[All items: Zara]
Today is Labor Day in the United States, so we figured it was the perfect time to re-visit the old "Never wear white after Labor day" fashion "rule". This one may have died out a little amongst younger generations, but we're still surprised by how often we see it quoted in fashion magazines and on blogs, so we thought we'd take a closer look and try to decide if it's a rule that's really worth observing.
Now, if you're not in the US, you may be a little bit confused by this one. We don't observe Labor Day here in the UK, for instance, and we don't really have any seasonal "rules" about colour, either. For the uninitiated, then, Labor Day basically marks the end of summer, so what this "rule" is telling us is really just that we shouldn't wear white in the Autumn or Winter, and should reserve this particular colour for the warmer months only.
Why shouldn't you wear white after Labor day?
The rule originally came about for vaguely-practical reasons. White is traditionally seen as a "cool" colour: it's worn in summer to keep the heat at bay, and while there's a fair amount of debate about whether white clothes actually are any cooler than darker colours (There's a lot of evidence that this is one of those myths that have become ingrained over time), switching to a darker palette in the colder months is something many of us do naturally.
Then there's the issue of keeping clothes clean. We can argue all day about whether white is or isn't cooler to wear than any other shade, but most of us would probably agree that it's definitely higher maintenance. Imagine splashing through muddy puddles or navigating snowy streets in a pair of pristine white jeans, for example. No, we don't fancy it much either...
So, those are a couple of reasons why you might want to avoid white after Labor day (or in the winter), but do they mean you absolutely CAN'T wear it?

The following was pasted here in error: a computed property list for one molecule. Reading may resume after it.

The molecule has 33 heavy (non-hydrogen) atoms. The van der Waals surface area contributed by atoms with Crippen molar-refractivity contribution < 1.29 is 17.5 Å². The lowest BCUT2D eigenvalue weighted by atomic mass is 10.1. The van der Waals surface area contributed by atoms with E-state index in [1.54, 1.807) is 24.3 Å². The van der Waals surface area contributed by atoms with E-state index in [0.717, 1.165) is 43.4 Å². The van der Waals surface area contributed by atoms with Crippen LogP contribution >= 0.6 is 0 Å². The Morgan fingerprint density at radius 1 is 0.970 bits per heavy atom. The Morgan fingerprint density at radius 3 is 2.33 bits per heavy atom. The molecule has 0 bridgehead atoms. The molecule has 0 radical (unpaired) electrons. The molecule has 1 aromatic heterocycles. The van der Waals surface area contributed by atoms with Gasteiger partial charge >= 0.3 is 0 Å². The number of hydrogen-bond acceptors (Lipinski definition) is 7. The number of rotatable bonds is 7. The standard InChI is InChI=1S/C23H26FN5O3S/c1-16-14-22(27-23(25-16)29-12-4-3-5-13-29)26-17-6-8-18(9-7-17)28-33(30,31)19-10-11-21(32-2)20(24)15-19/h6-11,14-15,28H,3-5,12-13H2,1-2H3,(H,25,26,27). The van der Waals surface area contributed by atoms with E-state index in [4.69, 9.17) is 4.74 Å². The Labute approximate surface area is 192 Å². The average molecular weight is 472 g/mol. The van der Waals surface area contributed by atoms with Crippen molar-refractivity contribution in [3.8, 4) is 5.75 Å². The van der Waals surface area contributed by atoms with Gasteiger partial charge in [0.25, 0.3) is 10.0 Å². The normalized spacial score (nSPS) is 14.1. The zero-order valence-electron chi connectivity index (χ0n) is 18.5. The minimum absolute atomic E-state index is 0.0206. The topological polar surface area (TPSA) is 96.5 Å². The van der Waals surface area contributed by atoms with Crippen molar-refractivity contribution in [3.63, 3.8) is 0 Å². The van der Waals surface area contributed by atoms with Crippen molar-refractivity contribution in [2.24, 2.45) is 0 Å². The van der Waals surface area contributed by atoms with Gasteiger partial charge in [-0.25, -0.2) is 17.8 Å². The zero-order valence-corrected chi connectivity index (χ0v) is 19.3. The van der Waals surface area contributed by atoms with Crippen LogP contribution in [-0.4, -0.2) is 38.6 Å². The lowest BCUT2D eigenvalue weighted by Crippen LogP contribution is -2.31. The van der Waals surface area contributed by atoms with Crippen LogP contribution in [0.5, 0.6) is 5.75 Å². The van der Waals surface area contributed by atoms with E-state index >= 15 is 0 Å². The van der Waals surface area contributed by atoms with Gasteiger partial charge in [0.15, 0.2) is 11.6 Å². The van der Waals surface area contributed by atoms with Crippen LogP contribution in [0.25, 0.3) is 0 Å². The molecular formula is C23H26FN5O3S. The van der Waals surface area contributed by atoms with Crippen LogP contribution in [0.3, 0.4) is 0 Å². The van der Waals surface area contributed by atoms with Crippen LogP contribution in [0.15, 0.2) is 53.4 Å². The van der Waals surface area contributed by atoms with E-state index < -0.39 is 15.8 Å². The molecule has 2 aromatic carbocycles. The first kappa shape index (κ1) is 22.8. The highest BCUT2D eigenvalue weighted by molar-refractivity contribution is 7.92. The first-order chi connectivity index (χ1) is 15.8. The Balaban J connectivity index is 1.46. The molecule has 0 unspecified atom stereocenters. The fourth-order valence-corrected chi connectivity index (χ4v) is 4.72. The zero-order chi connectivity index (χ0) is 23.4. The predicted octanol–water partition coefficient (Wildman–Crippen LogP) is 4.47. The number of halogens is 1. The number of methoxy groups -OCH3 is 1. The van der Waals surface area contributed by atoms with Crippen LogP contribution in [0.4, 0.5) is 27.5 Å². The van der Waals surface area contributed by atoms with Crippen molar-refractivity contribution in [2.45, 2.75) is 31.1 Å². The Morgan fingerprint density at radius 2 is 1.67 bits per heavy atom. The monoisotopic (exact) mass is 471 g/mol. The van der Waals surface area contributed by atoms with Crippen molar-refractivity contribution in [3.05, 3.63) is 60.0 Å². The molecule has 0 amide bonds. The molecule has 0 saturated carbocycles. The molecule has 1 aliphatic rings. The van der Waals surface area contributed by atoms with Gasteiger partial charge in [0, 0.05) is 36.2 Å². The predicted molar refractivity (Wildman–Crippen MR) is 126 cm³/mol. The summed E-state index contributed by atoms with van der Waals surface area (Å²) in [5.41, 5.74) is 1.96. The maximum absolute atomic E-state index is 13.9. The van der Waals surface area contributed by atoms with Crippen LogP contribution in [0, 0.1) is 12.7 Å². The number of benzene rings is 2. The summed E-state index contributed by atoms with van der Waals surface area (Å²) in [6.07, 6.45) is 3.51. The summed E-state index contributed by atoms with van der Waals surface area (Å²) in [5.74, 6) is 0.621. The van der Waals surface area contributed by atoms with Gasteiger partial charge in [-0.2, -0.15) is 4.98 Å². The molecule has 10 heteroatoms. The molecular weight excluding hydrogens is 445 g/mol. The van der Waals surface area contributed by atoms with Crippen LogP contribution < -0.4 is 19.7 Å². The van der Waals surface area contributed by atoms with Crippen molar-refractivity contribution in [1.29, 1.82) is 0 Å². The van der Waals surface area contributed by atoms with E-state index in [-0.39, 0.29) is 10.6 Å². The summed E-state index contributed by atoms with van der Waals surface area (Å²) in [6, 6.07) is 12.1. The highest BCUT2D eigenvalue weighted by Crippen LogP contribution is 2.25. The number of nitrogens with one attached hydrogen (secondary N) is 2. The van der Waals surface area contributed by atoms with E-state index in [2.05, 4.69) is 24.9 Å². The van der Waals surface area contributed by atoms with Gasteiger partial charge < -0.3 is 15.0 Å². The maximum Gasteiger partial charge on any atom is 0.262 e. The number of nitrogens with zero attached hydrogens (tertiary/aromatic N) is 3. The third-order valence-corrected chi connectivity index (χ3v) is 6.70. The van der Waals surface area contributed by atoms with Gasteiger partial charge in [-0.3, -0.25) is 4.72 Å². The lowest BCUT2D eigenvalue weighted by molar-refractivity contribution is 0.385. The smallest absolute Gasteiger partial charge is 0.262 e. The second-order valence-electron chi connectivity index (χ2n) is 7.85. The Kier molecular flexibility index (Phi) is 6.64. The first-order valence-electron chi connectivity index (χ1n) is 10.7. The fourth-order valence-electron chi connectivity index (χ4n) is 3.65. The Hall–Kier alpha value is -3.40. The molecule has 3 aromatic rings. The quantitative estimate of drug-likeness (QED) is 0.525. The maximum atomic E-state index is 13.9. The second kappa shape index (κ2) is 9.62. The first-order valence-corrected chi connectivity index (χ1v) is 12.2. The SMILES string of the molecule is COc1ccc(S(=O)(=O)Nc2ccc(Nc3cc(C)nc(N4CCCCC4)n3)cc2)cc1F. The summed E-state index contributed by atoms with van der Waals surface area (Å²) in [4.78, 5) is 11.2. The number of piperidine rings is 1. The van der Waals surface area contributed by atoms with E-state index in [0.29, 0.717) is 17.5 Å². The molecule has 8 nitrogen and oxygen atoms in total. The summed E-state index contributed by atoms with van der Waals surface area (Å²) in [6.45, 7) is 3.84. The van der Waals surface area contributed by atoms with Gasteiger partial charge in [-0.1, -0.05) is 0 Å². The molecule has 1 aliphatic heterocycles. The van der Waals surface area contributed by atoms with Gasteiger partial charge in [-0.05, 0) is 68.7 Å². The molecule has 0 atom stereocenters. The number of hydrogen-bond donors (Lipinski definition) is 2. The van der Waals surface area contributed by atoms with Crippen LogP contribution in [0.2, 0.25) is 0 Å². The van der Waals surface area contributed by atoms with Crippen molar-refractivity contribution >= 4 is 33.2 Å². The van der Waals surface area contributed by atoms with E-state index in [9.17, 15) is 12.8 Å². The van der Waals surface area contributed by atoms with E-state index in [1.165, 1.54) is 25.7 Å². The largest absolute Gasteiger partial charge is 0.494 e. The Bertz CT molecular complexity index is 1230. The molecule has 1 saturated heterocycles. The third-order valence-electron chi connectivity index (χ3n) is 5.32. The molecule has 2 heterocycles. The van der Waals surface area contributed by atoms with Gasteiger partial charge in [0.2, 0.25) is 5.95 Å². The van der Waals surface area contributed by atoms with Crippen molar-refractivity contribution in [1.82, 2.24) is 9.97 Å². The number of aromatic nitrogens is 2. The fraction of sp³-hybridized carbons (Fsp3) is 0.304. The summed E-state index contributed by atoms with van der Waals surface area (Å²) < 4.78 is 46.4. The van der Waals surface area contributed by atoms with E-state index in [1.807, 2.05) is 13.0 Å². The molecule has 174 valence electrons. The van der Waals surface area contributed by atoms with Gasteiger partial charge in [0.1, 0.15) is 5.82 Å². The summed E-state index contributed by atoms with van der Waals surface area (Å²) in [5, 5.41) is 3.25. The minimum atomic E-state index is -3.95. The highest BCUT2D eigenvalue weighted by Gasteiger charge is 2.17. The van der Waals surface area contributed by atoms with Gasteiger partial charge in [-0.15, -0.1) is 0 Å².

[Dresses by Milly & Victoria's Secret]
Can you wear white after Labor Day?
Short answer: YES! Of course you can. As we're always pointing out, we're not real. The Fashion Police won't actually come after you for breaking some so-called fashion "rule". And as it happens, we think this one (practicalities aside) is pretty silly, anyway. Why base your wardrobe around some arbitrary date? What if September is the hottest on record? What if you live in Florida, say, or somewhere else free of snow, and other white-ruining weather? What if you just LIKE white, and want to wear it regardless?
Well, you can. We think it makes much more sense to dress for the weather, and for your lifestyle than it does for the calendar, or to appease the almighty Gods of Fashion. There are plenty of times after Labor Day when it's completely appropriate to wear white, and there are plenty of ways to make the colour work at any time of the year.
So, how do you do it?
How to wear white after Labor Day
As above, dress for the weather and the occasion rather than for the fashion rule-book. So don't wear long white trousers for a walk in the woods on a muddy January day, say, and maybe keep the white cotton sundreses for that winter-sun holiday - or for next summer. Most of this is pretty self-explanatory, but if you're stuck, here are some easy ways to wear white in winter:
White coats and jackets
A white wool coat is a winter classic: it goes with everything, keeps you warm, and won't look even slightly out of place on even the coldest of days.
White wool/jersey dresses and skirts
A white wool dress will keep you just as warm as a darker one will: just avoid long hemlines if you're going to be out in the elements, so you don't end up dragging that pristine whiteness through puddles.
We'd argue that as long as your sweater or cardigan is warm enough for whatever temperature you're dealing with, there isn't a single colour we can think of that could possibly be inappropriate. Wear your white sweaters with pride.
Winter white and other shades of white
If bright white still feels too summery for you, look for variations of the shade: winter white is a creamier, slightly darker shade of white, which is easier to wear in winter (hence the name), while cream, off-white, or even pale golds will all give you the effect of wearing white, but will, again, be a little less blinding, and easier to keep clean.
Think about fabric
Fabric really is key to wearing.. just about anything, really. Thin white cotton obviously won't cut it when it's cold out - but then again, neither will ANY shade of a thin, cool fabric. Look for wool, tweed, velvet, or really anything else that's thick, warm and hard-wearing. Once you have the fabric sorted, you can wear any colour you like.
What about you? Do you wear white in winter?